The European Space Agency has decided that is currently impossible to continue any ongoing cooperation with the Russian space agency Roscosmos, and is moving forward with a “fast-track industrial study” to define how the mission can proceed without the Russians on its ambitious ExoMars astrobiology mission.
In a release, ESA said that “as an intergovernmental organization mandated to develop and implement space programs in full respect with European values, we deeply deplore the human casualties and tragic consequences of the aggression towards Ukraine. While recognizing the impact on scientific exploration of space, ESA is fully aligned with the sanctions imposed on Russia by its member states.”
The decision to rethink the mission without the Russians involved came as Roscosmos has also moved to break space ties with ESA by withdrawing personnel from Europe’s Spaceport in French Guiana and putting all ESA missions scheduled for launch by Russian Soyuz rockets on hold. In all, five Soyuz launches of missions — Galileo M10, Galileo M11, Euclid, Earthcare and one other — have been cancelled.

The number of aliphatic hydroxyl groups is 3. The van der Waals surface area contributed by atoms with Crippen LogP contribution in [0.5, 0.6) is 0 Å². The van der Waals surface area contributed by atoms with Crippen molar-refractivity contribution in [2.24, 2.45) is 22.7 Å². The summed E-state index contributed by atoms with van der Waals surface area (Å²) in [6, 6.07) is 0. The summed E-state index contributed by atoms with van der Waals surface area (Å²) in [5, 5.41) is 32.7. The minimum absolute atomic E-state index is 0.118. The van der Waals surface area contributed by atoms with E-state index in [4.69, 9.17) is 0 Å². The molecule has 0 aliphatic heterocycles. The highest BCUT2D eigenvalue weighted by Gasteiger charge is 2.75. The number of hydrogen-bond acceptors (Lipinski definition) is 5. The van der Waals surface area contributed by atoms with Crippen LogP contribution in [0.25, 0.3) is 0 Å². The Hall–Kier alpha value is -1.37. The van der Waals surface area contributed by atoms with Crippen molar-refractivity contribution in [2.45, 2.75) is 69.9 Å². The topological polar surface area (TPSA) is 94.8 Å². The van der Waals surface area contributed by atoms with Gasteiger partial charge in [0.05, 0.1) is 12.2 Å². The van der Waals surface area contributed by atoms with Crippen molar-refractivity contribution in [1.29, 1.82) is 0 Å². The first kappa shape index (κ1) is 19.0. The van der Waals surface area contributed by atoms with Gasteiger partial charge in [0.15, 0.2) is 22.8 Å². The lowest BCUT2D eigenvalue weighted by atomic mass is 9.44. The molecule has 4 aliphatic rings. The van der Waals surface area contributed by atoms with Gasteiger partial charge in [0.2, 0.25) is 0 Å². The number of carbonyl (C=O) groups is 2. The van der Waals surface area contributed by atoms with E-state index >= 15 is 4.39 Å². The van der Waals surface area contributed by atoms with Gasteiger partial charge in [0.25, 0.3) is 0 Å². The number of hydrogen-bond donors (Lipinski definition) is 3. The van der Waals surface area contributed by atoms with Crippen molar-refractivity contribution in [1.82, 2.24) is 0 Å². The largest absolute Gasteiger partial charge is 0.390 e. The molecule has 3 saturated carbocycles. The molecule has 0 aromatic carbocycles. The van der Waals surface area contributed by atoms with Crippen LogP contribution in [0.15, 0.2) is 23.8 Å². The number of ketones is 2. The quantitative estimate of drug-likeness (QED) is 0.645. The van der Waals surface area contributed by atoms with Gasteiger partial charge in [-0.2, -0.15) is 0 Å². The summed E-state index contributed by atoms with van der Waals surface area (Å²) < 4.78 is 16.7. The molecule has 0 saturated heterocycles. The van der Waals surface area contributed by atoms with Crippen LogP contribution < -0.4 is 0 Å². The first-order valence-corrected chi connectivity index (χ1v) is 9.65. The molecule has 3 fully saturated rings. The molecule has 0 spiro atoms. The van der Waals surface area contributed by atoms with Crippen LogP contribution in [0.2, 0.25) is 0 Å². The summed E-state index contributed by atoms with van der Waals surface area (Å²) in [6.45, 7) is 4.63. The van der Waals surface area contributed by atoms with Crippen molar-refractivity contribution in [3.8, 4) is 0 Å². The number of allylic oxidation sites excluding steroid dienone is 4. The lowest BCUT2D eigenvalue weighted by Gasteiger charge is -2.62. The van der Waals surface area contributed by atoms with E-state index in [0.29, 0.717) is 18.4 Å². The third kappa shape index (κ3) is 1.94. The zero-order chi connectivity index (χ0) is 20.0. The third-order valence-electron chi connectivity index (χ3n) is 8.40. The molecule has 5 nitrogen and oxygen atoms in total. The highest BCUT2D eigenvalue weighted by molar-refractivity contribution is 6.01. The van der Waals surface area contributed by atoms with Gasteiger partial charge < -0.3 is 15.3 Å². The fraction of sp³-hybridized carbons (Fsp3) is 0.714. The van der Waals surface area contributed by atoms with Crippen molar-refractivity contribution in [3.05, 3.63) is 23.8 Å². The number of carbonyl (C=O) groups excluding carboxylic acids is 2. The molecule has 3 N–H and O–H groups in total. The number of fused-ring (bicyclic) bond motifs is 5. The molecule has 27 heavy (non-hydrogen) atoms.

The ESA statement said that the agency has begun looking for potential alternative launch services for those missions, too.
ESA has 22 European member nations and has worked frequently with NASA and the Canadian Space Agency, as well as Roscosmos.
At the same time that the European-Russian space partnership has been put on hold and possibly cancelled, the cooperation between Russia and the NASA, ESA, the Japanese Space Agency and the Canadian Space Agency has continued on the International Space Station.
There was earlier some doubt about Russian participation on the ISS after Roscosmos director general Dmitry Rogozin threatened to pull out of the space station and allow it to fall back to Earth in an uncontrolled deorbit to protest of international sanctions on Russia for its Ukraine invasion.… Read more